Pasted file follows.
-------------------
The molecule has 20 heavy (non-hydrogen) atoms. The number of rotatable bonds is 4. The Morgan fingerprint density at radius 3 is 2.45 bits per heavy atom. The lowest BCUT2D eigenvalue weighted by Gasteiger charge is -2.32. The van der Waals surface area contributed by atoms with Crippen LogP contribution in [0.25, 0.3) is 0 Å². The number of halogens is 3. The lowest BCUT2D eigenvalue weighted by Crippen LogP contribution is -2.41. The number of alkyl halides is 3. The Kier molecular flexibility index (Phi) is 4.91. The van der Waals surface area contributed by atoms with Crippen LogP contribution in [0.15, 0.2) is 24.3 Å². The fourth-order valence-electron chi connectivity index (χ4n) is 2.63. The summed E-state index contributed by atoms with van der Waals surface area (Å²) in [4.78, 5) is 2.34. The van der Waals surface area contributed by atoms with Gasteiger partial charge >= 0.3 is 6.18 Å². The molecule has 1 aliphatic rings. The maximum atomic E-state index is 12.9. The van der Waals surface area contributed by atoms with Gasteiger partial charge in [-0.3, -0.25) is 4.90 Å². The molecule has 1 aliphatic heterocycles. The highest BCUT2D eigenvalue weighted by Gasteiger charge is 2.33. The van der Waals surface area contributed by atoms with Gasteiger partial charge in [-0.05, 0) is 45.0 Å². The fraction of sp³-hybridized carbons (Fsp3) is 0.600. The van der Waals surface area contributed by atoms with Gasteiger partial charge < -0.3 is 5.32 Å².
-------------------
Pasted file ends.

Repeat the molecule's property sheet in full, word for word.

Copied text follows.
The molecule has 20 heavy (non-hydrogen) atoms. The number of rotatable bonds is 4. The Morgan fingerprint density at radius 3 is 2.45 bits per heavy atom. The lowest BCUT2D eigenvalue weighted by Gasteiger charge is -2.32. The van der Waals surface area contributed by atoms with Crippen LogP contribution in [0.25, 0.3) is 0 Å². The number of halogens is 3. The lowest BCUT2D eigenvalue weighted by Crippen LogP contribution is -2.41. The number of alkyl halides is 3. The Kier molecular flexibility index (Phi) is 4.91. The van der Waals surface area contributed by atoms with Crippen LogP contribution in [0.15, 0.2) is 24.3 Å². The fourth-order valence-electron chi connectivity index (χ4n) is 2.63. The summed E-state index contributed by atoms with van der Waals surface area (Å²) in [4.78, 5) is 2.34. The van der Waals surface area contributed by atoms with Gasteiger partial charge >= 0.3 is 6.18 Å². The molecule has 1 aliphatic rings. The maximum atomic E-state index is 12.9. The van der Waals surface area contributed by atoms with Gasteiger partial charge in [-0.3, -0.25) is 4.90 Å². The molecule has 1 aliphatic heterocycles. The highest BCUT2D eigenvalue weighted by Gasteiger charge is 2.33. The van der Waals surface area contributed by atoms with Gasteiger partial charge in [-0.05, 0) is 45.0 Å². The fraction of sp³-hybridized carbons (Fsp3) is 0.600. The van der Waals surface area contributed by atoms with Gasteiger partial charge < -0.3 is 5.32 Å².